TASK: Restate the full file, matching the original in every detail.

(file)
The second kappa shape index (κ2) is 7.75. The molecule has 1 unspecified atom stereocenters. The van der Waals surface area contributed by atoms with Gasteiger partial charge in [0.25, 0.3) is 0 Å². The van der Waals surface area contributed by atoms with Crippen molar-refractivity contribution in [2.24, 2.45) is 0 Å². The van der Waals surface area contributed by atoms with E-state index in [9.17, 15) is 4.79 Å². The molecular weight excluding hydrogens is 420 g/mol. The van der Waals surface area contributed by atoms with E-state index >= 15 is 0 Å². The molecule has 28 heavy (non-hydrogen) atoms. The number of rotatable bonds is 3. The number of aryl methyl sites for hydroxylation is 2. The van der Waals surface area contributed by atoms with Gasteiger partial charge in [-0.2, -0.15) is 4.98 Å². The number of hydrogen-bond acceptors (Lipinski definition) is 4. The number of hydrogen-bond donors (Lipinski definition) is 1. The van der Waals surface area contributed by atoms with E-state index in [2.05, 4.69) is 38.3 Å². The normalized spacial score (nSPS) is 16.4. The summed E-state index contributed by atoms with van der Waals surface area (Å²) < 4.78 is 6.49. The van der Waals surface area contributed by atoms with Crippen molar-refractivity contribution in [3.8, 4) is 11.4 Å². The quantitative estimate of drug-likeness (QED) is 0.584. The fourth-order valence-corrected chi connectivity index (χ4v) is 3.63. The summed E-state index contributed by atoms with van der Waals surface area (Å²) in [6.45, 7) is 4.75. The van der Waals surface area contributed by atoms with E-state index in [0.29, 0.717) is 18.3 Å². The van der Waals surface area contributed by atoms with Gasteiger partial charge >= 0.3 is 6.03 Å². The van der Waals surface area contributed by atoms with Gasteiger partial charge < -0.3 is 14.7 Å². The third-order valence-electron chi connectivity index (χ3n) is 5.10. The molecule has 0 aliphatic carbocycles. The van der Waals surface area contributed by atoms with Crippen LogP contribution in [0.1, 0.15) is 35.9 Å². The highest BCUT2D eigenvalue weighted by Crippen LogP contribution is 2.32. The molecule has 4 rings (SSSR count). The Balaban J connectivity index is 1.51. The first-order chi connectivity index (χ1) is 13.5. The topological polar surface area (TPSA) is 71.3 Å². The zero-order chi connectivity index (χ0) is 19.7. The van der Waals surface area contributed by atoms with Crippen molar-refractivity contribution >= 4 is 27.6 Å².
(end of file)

The second kappa shape index (κ2) is 7.75. The molecule has 1 unspecified atom stereocenters. The van der Waals surface area contributed by atoms with Gasteiger partial charge in [0.25, 0.3) is 0 Å². The van der Waals surface area contributed by atoms with Crippen molar-refractivity contribution in [2.24, 2.45) is 0 Å². The van der Waals surface area contributed by atoms with E-state index in [9.17, 15) is 4.79 Å². The molecular weight excluding hydrogens is 420 g/mol. The van der Waals surface area contributed by atoms with E-state index >= 15 is 0 Å². The molecule has 28 heavy (non-hydrogen) atoms. The number of rotatable bonds is 3. The number of aryl methyl sites for hydroxylation is 2. The van der Waals surface area contributed by atoms with Gasteiger partial charge in [-0.2, -0.15) is 4.98 Å². The number of hydrogen-bond acceptors (Lipinski definition) is 4. The number of hydrogen-bond donors (Lipinski definition) is 1. The van der Waals surface area contributed by atoms with E-state index in [2.05, 4.69) is 38.3 Å². The normalized spacial score (nSPS) is 16.4. The summed E-state index contributed by atoms with van der Waals surface area (Å²) < 4.78 is 6.49. The van der Waals surface area contributed by atoms with Crippen molar-refractivity contribution in [3.8, 4) is 11.4 Å². The quantitative estimate of drug-likeness (QED) is 0.584. The fourth-order valence-corrected chi connectivity index (χ4v) is 3.63. The summed E-state index contributed by atoms with van der Waals surface area (Å²) in [6.45, 7) is 4.75. The van der Waals surface area contributed by atoms with E-state index in [0.29, 0.717) is 18.3 Å². The van der Waals surface area contributed by atoms with Gasteiger partial charge >= 0.3 is 6.03 Å². The van der Waals surface area contributed by atoms with Gasteiger partial charge < -0.3 is 14.7 Å². The third-order valence-electron chi connectivity index (χ3n) is 5.10. The molecule has 0 aliphatic carbocycles. The van der Waals surface area contributed by atoms with Crippen LogP contribution in [0.1, 0.15) is 35.9 Å². The highest BCUT2D eigenvalue weighted by Crippen LogP contribution is 2.32. The molecule has 4 rings (SSSR count). The Balaban J connectivity index is 1.51. The first-order chi connectivity index (χ1) is 13.5. The topological polar surface area (TPSA) is 71.3 Å². The zero-order chi connectivity index (χ0) is 19.7. The van der Waals surface area contributed by atoms with Crippen molar-refractivity contribution >= 4 is 27.6 Å².